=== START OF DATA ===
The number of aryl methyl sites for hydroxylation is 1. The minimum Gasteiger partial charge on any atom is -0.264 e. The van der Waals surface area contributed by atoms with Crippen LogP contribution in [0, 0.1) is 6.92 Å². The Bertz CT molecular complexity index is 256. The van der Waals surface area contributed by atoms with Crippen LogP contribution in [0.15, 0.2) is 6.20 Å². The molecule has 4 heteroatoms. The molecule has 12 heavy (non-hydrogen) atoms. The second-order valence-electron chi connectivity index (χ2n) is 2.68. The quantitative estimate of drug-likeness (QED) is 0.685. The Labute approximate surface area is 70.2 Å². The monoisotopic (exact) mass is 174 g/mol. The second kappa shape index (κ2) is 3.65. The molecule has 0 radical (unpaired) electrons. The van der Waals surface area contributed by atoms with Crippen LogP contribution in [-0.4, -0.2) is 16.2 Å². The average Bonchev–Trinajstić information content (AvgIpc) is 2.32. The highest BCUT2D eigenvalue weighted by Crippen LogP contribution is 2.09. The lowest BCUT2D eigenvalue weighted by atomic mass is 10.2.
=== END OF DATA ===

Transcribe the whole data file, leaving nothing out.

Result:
The number of aryl methyl sites for hydroxylation is 1. The minimum Gasteiger partial charge on any atom is -0.264 e. The van der Waals surface area contributed by atoms with Crippen LogP contribution in [0, 0.1) is 6.92 Å². The Bertz CT molecular complexity index is 256. The van der Waals surface area contributed by atoms with Crippen LogP contribution in [0.15, 0.2) is 6.20 Å². The molecule has 4 heteroatoms. The molecule has 12 heavy (non-hydrogen) atoms. The second-order valence-electron chi connectivity index (χ2n) is 2.68. The quantitative estimate of drug-likeness (QED) is 0.685. The Labute approximate surface area is 70.2 Å². The monoisotopic (exact) mass is 174 g/mol. The second kappa shape index (κ2) is 3.65. The molecule has 0 radical (unpaired) electrons. The van der Waals surface area contributed by atoms with Crippen LogP contribution in [-0.4, -0.2) is 16.2 Å². The average Bonchev–Trinajstić information content (AvgIpc) is 2.32. The highest BCUT2D eigenvalue weighted by Crippen LogP contribution is 2.09. The lowest BCUT2D eigenvalue weighted by atomic mass is 10.2.